- The Washington Times - Friday, April 10, 2009

Programs that reward teachers for performance rather than seniority are gaining political momentum across the nation, despite lingering opposition from unions and the lack of clear evidence such plans work.

Eleven states now have statewide performance-pay programs for teachers, including Alaska, Georgia and Texas. There are federally funded or district-implemented programs in 26 states.

Utah last month passed a performance-pay program, and in Minnesota the Republican governor wants to expand an existing one. Legislators in South Carolina and Missouri are weighing bills that would reward teachers for better classroom performance.

“Performance pay has been a conservative idea for a long time, and now people across all ideologies are saying it makes sense,” said Mike Antonucci, a teachers union watchdog who publishes an online newsletter.


The plans indeed appear destined to mushroom after President Obama made a pitch for them in a speech outlining his vision for education reform. Already, Mr. Obama's federal stimulus package includes $200 million in funding for performance-pay pilot programs in up to 150 more school districts. However, this puts him at odds with teachers unions that have long resisted any changes to how teachers are paid.

The nation's largest teachers union, the 3.2 million-member National Education Association (NEA), opposed the performance-pay plan included in the renewal of the federal No Child Left Behind Act. The NEA failed to endorse Mr. Obama until late in the presidential campaign. The American Federation of Teachers (AFT), with 1.4 million members, backed candidate Hillary Rodham Clinton, turning to Mr. Obama only after he won the Democratic nomination.

In the District, an ambitious performance-pay plan proposed by D.C. Public Schools Chancellor Michelle A. Rhee is stuck after continuing opposition from the Washington Teachers' Union.

Yet, some signs suggest that unions are starting to come around to the idea of performance pay. NEA President Dennis Van Roekel said his union is not opposed to such plans if they are bargained between local school districts and unions. On the other hand, he added, “if performance pay means the failed merit-pay plans of the past, if it means plans based on student test scores,” the union would oppose them.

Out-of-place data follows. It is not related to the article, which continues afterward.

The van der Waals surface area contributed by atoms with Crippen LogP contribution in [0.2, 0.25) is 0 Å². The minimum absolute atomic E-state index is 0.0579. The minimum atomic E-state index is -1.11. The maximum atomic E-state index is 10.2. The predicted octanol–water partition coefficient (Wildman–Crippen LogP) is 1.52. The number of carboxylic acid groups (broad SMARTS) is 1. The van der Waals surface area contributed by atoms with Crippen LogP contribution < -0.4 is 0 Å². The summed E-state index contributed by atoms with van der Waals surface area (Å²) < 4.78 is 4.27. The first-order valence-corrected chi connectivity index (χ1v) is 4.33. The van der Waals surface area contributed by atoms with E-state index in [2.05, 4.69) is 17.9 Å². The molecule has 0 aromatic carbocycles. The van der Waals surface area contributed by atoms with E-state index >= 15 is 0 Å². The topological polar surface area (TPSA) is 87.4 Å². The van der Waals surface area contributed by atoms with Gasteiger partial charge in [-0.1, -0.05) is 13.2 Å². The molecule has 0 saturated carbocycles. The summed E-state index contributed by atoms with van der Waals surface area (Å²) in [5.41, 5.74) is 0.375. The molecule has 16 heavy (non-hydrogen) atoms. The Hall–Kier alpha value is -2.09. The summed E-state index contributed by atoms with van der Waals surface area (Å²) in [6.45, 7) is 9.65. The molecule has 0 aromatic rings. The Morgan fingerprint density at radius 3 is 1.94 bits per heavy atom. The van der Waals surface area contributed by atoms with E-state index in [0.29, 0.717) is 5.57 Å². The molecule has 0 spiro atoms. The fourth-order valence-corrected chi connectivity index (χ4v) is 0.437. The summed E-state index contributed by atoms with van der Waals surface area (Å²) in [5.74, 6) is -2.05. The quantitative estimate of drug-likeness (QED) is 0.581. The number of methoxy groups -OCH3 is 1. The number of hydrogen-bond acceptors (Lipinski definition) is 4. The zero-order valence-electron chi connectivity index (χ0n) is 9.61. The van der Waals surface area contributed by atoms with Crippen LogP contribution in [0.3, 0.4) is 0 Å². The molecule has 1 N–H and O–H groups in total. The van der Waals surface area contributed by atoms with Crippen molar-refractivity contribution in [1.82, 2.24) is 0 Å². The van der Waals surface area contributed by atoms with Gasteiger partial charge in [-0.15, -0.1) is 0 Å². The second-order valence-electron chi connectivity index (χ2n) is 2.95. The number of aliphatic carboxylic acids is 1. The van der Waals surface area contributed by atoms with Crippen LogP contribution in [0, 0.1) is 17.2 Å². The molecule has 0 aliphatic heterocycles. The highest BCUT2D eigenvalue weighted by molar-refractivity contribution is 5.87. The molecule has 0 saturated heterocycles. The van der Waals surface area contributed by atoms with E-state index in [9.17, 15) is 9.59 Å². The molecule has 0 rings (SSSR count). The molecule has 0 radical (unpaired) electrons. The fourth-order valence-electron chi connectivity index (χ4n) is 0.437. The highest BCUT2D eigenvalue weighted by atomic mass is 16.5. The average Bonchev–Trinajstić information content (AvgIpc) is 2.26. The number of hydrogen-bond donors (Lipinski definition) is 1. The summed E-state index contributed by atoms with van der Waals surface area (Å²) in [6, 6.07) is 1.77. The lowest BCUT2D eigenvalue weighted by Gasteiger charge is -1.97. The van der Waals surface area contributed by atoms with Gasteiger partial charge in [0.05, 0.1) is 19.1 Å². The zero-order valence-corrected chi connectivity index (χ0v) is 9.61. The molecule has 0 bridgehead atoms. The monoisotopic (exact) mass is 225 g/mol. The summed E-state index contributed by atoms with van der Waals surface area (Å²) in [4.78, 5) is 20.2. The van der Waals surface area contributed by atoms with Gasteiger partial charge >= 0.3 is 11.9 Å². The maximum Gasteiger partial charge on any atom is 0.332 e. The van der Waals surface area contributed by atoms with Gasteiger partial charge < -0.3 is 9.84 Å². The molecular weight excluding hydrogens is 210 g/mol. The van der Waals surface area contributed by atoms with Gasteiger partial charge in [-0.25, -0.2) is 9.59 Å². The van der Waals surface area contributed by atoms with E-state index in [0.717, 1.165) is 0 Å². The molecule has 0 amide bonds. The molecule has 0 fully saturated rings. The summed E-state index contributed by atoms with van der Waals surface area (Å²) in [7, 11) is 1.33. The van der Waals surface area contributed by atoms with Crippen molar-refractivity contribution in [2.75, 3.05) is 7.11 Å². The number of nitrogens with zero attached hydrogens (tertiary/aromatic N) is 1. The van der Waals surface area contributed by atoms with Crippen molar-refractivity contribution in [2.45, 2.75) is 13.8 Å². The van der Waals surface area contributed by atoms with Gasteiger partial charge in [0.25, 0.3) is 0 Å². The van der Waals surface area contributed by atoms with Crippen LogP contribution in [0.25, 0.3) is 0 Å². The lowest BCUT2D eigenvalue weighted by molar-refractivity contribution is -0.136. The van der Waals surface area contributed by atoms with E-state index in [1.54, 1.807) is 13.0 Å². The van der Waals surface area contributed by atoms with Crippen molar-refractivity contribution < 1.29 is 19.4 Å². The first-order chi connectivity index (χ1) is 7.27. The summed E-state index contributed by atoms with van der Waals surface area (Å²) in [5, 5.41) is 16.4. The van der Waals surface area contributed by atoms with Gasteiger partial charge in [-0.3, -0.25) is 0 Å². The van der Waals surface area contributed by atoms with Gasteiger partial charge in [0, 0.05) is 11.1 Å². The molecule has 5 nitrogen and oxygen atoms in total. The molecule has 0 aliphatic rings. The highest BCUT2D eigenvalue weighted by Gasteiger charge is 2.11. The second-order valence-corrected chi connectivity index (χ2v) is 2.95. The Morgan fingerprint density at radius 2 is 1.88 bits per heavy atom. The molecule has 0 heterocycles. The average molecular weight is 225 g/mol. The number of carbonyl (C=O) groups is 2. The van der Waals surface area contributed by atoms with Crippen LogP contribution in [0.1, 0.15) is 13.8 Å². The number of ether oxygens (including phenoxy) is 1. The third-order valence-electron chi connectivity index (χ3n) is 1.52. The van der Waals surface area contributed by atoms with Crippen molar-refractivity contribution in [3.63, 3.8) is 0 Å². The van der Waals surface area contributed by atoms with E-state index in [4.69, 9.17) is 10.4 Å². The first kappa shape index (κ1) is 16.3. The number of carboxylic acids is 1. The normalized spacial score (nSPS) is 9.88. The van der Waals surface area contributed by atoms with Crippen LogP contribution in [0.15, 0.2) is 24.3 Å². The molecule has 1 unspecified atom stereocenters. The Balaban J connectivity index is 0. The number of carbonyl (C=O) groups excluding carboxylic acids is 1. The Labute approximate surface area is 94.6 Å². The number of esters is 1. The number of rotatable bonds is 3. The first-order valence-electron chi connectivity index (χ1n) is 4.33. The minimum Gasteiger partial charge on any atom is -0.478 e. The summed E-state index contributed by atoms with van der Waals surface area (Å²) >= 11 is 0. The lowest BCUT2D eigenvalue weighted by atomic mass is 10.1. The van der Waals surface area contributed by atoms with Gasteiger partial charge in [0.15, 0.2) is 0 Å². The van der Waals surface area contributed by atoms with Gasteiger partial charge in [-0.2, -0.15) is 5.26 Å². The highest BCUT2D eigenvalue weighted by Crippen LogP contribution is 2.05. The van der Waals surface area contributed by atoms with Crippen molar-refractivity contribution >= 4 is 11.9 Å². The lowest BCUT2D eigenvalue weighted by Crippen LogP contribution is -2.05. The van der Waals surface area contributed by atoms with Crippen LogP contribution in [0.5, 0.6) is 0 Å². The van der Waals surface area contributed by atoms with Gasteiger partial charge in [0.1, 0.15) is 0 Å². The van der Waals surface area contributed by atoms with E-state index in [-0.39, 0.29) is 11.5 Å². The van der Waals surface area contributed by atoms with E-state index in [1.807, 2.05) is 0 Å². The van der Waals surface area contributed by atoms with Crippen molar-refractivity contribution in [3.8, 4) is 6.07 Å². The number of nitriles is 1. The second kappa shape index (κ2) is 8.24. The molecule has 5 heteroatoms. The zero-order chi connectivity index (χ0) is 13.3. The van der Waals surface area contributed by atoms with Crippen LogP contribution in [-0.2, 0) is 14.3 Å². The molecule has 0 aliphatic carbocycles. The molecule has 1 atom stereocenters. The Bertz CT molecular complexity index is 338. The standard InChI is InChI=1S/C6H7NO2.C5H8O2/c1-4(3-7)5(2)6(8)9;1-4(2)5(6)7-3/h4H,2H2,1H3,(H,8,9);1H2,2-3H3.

Some teachers unions, including the United Federation of Teachers in New York City, which is led by AFT President Randi Weingarten, have worked with districts to implement performance-pay plans they consider fair. Kate Walsh, president of the National Council on Teacher Quality, a nonpartisan research and advocacy group based in Washington, said that she thinks teachers unions will be willing to accept fair performance-pay plans.

“Some of the early performance-pay packages have been based on test scores, and that's inherently unfair,” she said.

Those who implement and observe such plans say there is very little evidence yet that they work, given how young and diverse most plans are.

No two plans are alike. Most, however, rely on a mix of common factors, including student test scores, teacher evaluations, teachers who teach in hard-to-staff schools and subjects, and professional development.

“At this point, we really don't know if they work,” said Matthew Springer, director of the National Center on Performance Incentives at Vanderbilt University in Nashville. “Across the board, it is too early to say if this is a good policy idea or not.”

A study Mr. Springer did of Texas' performance-pay program, first implemented in the 2006-07 school year, found that it had positive effects on teacher attitudes, with educators reporting they collaborate more with colleagues and encourage students to work harder than they did before the plans were implemented.

The lack of evidence and the budget shortfall have not held back districts and states from experimenting with alternative ways to pay teachers or implementing full-blown, ambitious plans.

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